Saturday, September 27, 2008

Canadian National's Consolidations

Canadian National Railways 2514, Smithers Division, Skeena Subdivision, Port Edward, June 1957. My buddy Mike took these photos of Consolidations in action in mid 1957. We did not arrive in Prince Rupert until September 1957, and I had not yet experienced my epiphany and subsequent transformation into a ferroequinologist.

Be that as it may, these three photographs are probably the last pictures taken of these magnificent machines in Prince Rupert, as diesel power was creeping ominously into the lineup. Diesel replaced all freight first, then yard and finally - varnish.

These engines represent 2 of the 48 sub-classes of Canadian National Railways 2-8-0 Consolidations that ran as “heavy freight” engines – more classes if you count the permutations of many of each sub-class. As an example, CNR 2514, show here working eastbound through Port Edward Cannery with passenger train 196, was in road class N-2-b.

“Heavy Freight” was the description of this wheel arrangement first introduced in 1866. Who knew that “Big Boy” would become the standard by which “Heavy Freight” would be judged!

The “Consolidation” type locomotive – 2-8-0 – went through an interesting permutation known as a
“camel back” locomotive. I am curious as to how the engineer and fireman communicated, as the only blueberries in those days were of the edible type!

By the time the last 2-8-0s were delivered in the 1940s, more than 33,000 had been delivered - more than any other type of steam locomotive built, indisputable testimony as to the versatility and reliability of the design.

The locomotives pictured here were originally built as coal burners. Four of the N-2-b’s had a “Brakeman’s Cabin” facing aft on the tender, which was removed during the conversion to oil burning.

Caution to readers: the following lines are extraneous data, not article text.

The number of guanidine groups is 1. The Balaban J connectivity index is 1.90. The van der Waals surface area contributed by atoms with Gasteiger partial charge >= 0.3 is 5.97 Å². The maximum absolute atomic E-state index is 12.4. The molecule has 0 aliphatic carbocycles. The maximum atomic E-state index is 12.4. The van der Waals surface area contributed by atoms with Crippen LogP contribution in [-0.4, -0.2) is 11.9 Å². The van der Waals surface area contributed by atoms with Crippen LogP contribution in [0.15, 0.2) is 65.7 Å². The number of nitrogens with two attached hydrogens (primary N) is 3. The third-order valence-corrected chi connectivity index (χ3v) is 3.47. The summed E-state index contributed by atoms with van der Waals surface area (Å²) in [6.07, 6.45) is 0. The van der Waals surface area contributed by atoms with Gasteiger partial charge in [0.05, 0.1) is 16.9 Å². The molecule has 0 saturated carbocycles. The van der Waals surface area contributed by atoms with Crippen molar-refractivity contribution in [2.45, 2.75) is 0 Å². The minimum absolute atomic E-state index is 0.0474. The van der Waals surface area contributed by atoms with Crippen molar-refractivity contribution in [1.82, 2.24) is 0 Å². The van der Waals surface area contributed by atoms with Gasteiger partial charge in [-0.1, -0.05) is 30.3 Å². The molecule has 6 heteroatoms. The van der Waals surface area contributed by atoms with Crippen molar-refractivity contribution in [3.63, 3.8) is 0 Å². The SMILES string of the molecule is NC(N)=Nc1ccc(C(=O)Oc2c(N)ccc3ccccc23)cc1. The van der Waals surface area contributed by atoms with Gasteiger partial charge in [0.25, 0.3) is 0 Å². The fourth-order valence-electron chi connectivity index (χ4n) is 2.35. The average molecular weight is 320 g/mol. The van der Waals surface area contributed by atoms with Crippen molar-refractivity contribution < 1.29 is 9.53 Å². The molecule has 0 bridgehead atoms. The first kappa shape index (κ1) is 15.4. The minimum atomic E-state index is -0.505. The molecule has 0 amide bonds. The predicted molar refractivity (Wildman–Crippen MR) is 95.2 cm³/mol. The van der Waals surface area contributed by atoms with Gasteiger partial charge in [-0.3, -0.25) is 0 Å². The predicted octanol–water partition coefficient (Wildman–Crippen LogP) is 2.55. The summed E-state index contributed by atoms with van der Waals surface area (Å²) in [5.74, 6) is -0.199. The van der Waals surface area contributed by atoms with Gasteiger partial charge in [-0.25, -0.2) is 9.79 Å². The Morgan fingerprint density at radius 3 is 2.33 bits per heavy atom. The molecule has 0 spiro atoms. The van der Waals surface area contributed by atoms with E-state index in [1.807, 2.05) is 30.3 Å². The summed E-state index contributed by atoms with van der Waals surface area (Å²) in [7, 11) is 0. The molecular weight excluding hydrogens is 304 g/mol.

Near Red Pass Junction, the Canadian National Railways main line turned south heading for Vancouver. The rail laid out westbound in the early 1900’s from Red Pass Junction some 676.8 miles to tidewater at Prince Rupert, was later classified as branch line due to weight of rail.

Indeed, as late as the 1960’s passenger train speed top limits were only 40 miles per hour. With the arrival of the diesels, the Geep Seven’s and Geep Nine’s were all fitted out with small capacity fuel tanks and lightweight Flexicoil trucks.

I do recall seeing CNR 4304, a 2-10-2 Santa Fe in town once. There was a chuckle around the engine facility that she was sent out west to straighten some restrictive curvatures!

Here is another of the very rare photos, taken by my rail fan buddy Mike, of the CNR 2515 working east bound on the Skeena Subdivision through Fairview Cannery, just south of Prince Rupert, in the twilight year 1957.

That’s Mike’s motor vehicle. Can you identify it?

Railroad Stuff: Canadian National Railways 2513 / 2514, 2-8-0 Consolidation,
road class N-2-b. 50 in this class built by Montreal Locomotive Works, 1918. 63” drivers.

Canadian National Railways 2515, 2-8-0 Consolidation, road class N-4-b. 52 in this class built by Montreal Locomotive Works in 1906. 63” drivers.

2 Comments - Click here:

Anonymous said...

The car is a 1950's era Morris Oxford

William Gruff said...

the car is a Morris Minor

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